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Thursday, March 23, 2017
ZTE Pleads Guilty For Selling U.S. Technology to Iran


ZTE Corporation pleaded guilty to conspiring to violate the International Emergency Economic Powers Act (IEEPA) by illegally shipping U.S.-origin items to Iran, obstructing justice and making a material false statement.



ZTE agreed to pay a fine in the amount of $286,992,532 and a criminal forfeiture in the amount of $143,496,266, and submit to a three-year period of corporate probation, during which time an independent corporate compliance monitor will review and report on ZTE's export compliance program.

At the time that ZTE agreed to plead guilty, the ZTE simultaneously reached settlement agreements with the U.S. Department of Commerce's Bureau of Industry and Security (BIS) and the U.S. Department of the Treasury's Office of Foreign Assets Control. In total ZTE has agreed to pay the U.S. Government $892,360,064. The BIS has suspended an additional $300,000,000, which ZTE will pay if it violates its settlement agreement with the BIS.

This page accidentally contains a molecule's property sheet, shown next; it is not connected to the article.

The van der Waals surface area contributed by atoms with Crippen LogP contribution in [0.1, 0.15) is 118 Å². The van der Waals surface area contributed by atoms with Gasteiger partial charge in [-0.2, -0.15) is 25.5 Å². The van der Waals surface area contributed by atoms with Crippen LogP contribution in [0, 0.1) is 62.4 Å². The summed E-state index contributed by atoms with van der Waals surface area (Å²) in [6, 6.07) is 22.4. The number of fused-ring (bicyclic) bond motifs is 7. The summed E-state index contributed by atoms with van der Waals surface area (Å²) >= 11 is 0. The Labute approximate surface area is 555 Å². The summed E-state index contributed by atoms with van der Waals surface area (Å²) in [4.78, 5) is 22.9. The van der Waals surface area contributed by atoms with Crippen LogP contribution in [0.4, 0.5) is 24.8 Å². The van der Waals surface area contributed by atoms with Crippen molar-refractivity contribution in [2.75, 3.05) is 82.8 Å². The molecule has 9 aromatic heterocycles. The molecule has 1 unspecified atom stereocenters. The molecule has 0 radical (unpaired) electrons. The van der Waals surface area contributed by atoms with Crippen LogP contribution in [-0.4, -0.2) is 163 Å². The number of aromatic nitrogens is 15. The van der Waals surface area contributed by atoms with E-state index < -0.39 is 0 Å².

According to plea documents filed in the case, between January 2010 and January 2016, ZTE, either directly or indirectly through a third company, shipped approximately $32,000,000 of U.S.-origin items to Iran without obtaining the proper export licenses from the U.S. government.

Despite its knowledge of an ongoing grand jury investigation into its Iran exports, according to plea documents, ZTE took several steps to conceal relevant information from the U.S. government.

ZTE, based in Shenzhen, China, sells smartphones as well as networking gear throughout Europe and Asia and buys components from American companies including Qualcomm and Micron Technology.



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